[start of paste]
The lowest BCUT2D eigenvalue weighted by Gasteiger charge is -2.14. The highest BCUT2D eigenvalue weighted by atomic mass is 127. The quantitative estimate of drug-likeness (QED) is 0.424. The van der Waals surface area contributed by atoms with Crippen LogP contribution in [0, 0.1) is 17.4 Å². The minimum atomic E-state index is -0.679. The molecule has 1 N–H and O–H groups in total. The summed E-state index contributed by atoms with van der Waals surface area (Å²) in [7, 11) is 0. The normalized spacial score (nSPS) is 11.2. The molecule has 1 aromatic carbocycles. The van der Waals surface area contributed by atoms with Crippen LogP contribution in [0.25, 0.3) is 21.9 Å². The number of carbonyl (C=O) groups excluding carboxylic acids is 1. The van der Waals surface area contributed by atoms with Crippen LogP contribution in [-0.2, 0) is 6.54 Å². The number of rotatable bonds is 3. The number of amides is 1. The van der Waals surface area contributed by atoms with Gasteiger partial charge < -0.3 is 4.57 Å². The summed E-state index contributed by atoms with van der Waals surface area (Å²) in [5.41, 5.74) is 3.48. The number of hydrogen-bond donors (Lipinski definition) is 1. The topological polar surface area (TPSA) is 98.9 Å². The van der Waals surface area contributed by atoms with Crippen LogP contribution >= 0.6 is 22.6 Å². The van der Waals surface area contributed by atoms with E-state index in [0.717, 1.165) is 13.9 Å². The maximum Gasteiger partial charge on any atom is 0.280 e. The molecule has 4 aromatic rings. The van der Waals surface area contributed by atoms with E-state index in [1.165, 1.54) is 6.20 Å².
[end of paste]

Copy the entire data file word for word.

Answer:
The lowest BCUT2D eigenvalue weighted by Gasteiger charge is -2.14. The highest BCUT2D eigenvalue weighted by atomic mass is 127. The quantitative estimate of drug-likeness (QED) is 0.424. The van der Waals surface area contributed by atoms with Crippen LogP contribution in [0, 0.1) is 17.4 Å². The minimum atomic E-state index is -0.679. The molecule has 1 N–H and O–H groups in total. The summed E-state index contributed by atoms with van der Waals surface area (Å²) in [7, 11) is 0. The normalized spacial score (nSPS) is 11.2. The molecule has 1 aromatic carbocycles. The van der Waals surface area contributed by atoms with Crippen LogP contribution in [0.25, 0.3) is 21.9 Å². The number of carbonyl (C=O) groups excluding carboxylic acids is 1. The van der Waals surface area contributed by atoms with Crippen LogP contribution in [-0.2, 0) is 6.54 Å². The number of rotatable bonds is 3. The number of amides is 1. The van der Waals surface area contributed by atoms with Gasteiger partial charge < -0.3 is 4.57 Å². The summed E-state index contributed by atoms with van der Waals surface area (Å²) in [5.41, 5.74) is 3.48. The number of hydrogen-bond donors (Lipinski definition) is 1. The topological polar surface area (TPSA) is 98.9 Å². The van der Waals surface area contributed by atoms with Crippen LogP contribution >= 0.6 is 22.6 Å². The van der Waals surface area contributed by atoms with E-state index in [0.717, 1.165) is 13.9 Å². The maximum Gasteiger partial charge on any atom is 0.280 e. The molecule has 4 aromatic rings. The van der Waals surface area contributed by atoms with E-state index in [1.165, 1.54) is 6.20 Å².